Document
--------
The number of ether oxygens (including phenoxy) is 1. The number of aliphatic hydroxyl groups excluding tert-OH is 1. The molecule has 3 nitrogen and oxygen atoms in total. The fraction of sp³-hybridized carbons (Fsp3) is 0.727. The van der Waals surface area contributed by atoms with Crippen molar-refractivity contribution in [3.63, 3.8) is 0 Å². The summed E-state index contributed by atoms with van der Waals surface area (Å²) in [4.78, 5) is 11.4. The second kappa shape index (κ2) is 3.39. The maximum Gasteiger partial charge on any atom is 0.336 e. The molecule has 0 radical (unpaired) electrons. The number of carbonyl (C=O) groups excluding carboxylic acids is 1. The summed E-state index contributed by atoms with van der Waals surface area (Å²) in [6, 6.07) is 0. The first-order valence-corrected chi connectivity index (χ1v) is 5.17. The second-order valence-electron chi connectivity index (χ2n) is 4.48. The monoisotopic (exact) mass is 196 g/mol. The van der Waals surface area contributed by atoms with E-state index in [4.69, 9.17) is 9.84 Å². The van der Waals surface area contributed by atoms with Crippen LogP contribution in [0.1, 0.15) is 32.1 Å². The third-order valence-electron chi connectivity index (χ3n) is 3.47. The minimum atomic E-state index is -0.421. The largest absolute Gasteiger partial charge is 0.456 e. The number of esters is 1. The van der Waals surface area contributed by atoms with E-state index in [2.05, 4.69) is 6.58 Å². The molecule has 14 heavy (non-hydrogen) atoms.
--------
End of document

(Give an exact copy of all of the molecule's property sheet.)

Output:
The number of ether oxygens (including phenoxy) is 1. The number of aliphatic hydroxyl groups excluding tert-OH is 1. The molecule has 3 nitrogen and oxygen atoms in total. The fraction of sp³-hybridized carbons (Fsp3) is 0.727. The van der Waals surface area contributed by atoms with Crippen molar-refractivity contribution in [3.63, 3.8) is 0 Å². The summed E-state index contributed by atoms with van der Waals surface area (Å²) in [4.78, 5) is 11.4. The second kappa shape index (κ2) is 3.39. The maximum Gasteiger partial charge on any atom is 0.336 e. The molecule has 0 radical (unpaired) electrons. The number of carbonyl (C=O) groups excluding carboxylic acids is 1. The summed E-state index contributed by atoms with van der Waals surface area (Å²) in [6, 6.07) is 0. The first-order valence-corrected chi connectivity index (χ1v) is 5.17. The second-order valence-electron chi connectivity index (χ2n) is 4.48. The monoisotopic (exact) mass is 196 g/mol. The van der Waals surface area contributed by atoms with E-state index in [4.69, 9.17) is 9.84 Å². The van der Waals surface area contributed by atoms with Crippen LogP contribution in [0.1, 0.15) is 32.1 Å². The third-order valence-electron chi connectivity index (χ3n) is 3.47. The minimum atomic E-state index is -0.421. The largest absolute Gasteiger partial charge is 0.456 e. The number of esters is 1. The van der Waals surface area contributed by atoms with E-state index in [2.05, 4.69) is 6.58 Å². The molecule has 14 heavy (non-hydrogen) atoms.